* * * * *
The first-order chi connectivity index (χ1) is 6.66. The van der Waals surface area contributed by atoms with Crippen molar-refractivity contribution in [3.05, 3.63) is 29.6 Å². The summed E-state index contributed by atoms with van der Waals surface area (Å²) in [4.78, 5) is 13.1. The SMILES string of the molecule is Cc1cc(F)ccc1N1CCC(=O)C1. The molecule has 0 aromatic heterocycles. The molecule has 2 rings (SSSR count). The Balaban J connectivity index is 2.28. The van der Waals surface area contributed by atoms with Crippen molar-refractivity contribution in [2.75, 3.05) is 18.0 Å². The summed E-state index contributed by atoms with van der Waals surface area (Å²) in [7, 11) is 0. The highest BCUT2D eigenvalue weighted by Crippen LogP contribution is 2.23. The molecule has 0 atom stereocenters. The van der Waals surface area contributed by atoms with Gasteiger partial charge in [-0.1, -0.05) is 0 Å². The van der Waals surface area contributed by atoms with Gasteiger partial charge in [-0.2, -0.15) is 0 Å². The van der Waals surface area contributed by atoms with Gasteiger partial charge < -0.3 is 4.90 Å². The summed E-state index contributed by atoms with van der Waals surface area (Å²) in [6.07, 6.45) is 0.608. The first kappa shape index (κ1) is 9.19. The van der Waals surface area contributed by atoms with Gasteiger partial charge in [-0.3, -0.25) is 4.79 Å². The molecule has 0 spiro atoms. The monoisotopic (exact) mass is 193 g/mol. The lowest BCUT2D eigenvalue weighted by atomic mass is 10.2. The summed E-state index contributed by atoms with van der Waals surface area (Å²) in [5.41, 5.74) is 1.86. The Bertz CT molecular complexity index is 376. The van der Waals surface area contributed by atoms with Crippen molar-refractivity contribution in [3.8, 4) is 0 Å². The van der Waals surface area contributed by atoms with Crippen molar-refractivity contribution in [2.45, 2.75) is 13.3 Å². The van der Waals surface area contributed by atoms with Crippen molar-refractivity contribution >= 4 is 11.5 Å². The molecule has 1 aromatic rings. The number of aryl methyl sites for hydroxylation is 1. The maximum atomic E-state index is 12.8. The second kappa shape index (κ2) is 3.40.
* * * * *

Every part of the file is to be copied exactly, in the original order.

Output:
The first-order chi connectivity index (χ1) is 6.66. The van der Waals surface area contributed by atoms with Crippen molar-refractivity contribution in [3.05, 3.63) is 29.6 Å². The summed E-state index contributed by atoms with van der Waals surface area (Å²) in [4.78, 5) is 13.1. The SMILES string of the molecule is Cc1cc(F)ccc1N1CCC(=O)C1. The molecule has 0 aromatic heterocycles. The molecule has 2 rings (SSSR count). The Balaban J connectivity index is 2.28. The van der Waals surface area contributed by atoms with Crippen molar-refractivity contribution in [2.75, 3.05) is 18.0 Å². The summed E-state index contributed by atoms with van der Waals surface area (Å²) in [7, 11) is 0. The highest BCUT2D eigenvalue weighted by Crippen LogP contribution is 2.23. The molecule has 0 atom stereocenters. The van der Waals surface area contributed by atoms with Gasteiger partial charge in [-0.1, -0.05) is 0 Å². The van der Waals surface area contributed by atoms with Gasteiger partial charge in [-0.2, -0.15) is 0 Å². The van der Waals surface area contributed by atoms with Gasteiger partial charge < -0.3 is 4.90 Å². The summed E-state index contributed by atoms with van der Waals surface area (Å²) in [6.07, 6.45) is 0.608. The first kappa shape index (κ1) is 9.19. The van der Waals surface area contributed by atoms with Gasteiger partial charge in [-0.3, -0.25) is 4.79 Å². The molecule has 0 spiro atoms. The monoisotopic (exact) mass is 193 g/mol. The lowest BCUT2D eigenvalue weighted by atomic mass is 10.2. The summed E-state index contributed by atoms with van der Waals surface area (Å²) in [5.41, 5.74) is 1.86. The Bertz CT molecular complexity index is 376. The van der Waals surface area contributed by atoms with Crippen molar-refractivity contribution in [3.8, 4) is 0 Å². The van der Waals surface area contributed by atoms with Crippen molar-refractivity contribution in [2.45, 2.75) is 13.3 Å². The van der Waals surface area contributed by atoms with Crippen molar-refractivity contribution >= 4 is 11.5 Å². The molecule has 1 aromatic rings. The number of aryl methyl sites for hydroxylation is 1. The maximum atomic E-state index is 12.8. The second kappa shape index (κ2) is 3.40.